Honey

The walls of your womb have begun

To draw my vermilion blood

And slit by the edge in your voice

Is my throat nipped in the bud

 

You must know surely and indeed

That I shrink from the rage I feel

Claw at you and cleave, demented,

My thin skin I took years to weave

 

I can hear my heart tick away

As we say what we have said before

And our fingers fuse around

The cool pin in its dark grenade core

 

A Single shadow blights the room

There are no locks on the door

I vanish and you dissolve

In our vitriolic amour

 

Exalted

“The Moon sings to me, and sends me glowing pillows carrying sugar-cube dreams for my heart.”

I proclaim to myself. Yet, what I see as unassailable actuality is, in fact,  merely an optative reverie.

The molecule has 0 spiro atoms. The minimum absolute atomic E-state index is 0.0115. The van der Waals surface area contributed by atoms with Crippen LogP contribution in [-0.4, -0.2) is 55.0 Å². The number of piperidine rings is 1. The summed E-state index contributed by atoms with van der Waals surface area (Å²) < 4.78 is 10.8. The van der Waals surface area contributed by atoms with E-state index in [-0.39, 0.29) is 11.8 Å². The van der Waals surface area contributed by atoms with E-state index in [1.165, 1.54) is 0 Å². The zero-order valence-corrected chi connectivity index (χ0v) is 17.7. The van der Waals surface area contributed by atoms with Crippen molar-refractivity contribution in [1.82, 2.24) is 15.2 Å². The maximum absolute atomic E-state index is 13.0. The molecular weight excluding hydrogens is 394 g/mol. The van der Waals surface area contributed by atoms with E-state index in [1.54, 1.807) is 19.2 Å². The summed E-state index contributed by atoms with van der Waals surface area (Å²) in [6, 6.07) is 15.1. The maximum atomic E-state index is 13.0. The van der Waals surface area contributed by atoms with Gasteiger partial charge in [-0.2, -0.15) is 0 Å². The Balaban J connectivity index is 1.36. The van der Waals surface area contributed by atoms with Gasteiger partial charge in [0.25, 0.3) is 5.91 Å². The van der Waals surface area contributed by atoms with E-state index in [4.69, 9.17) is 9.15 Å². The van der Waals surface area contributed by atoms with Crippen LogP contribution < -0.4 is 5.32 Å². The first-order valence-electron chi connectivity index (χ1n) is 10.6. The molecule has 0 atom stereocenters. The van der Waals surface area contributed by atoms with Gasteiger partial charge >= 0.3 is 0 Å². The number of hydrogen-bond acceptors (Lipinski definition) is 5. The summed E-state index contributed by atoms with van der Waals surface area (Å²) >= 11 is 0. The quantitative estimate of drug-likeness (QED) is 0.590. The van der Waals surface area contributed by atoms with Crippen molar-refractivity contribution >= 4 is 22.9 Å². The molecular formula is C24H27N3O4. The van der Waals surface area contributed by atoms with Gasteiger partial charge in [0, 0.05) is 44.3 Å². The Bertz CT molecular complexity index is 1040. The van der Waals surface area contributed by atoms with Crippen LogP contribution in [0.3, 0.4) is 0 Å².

Spread across the ominous sky- it’s colors never dark enough to be black, and never a shade even remotely as discernible as the most treacherous indigo- are the sprightly stars, amused at the austerity of their own mother fabric, the vast sky that has cradled them since time was an infant.

Starry Night Over the Rhone by Van Gogh.jpg

They know my dreams, and they know yours. Perhaps their delight arises from the knowledge that they’re a part of all those dreams, and the ones our minds spin into a gossamer cocoon of repose to screen ourselves from the overwhelming heat of the sun, right when it reigns over us diminutives.

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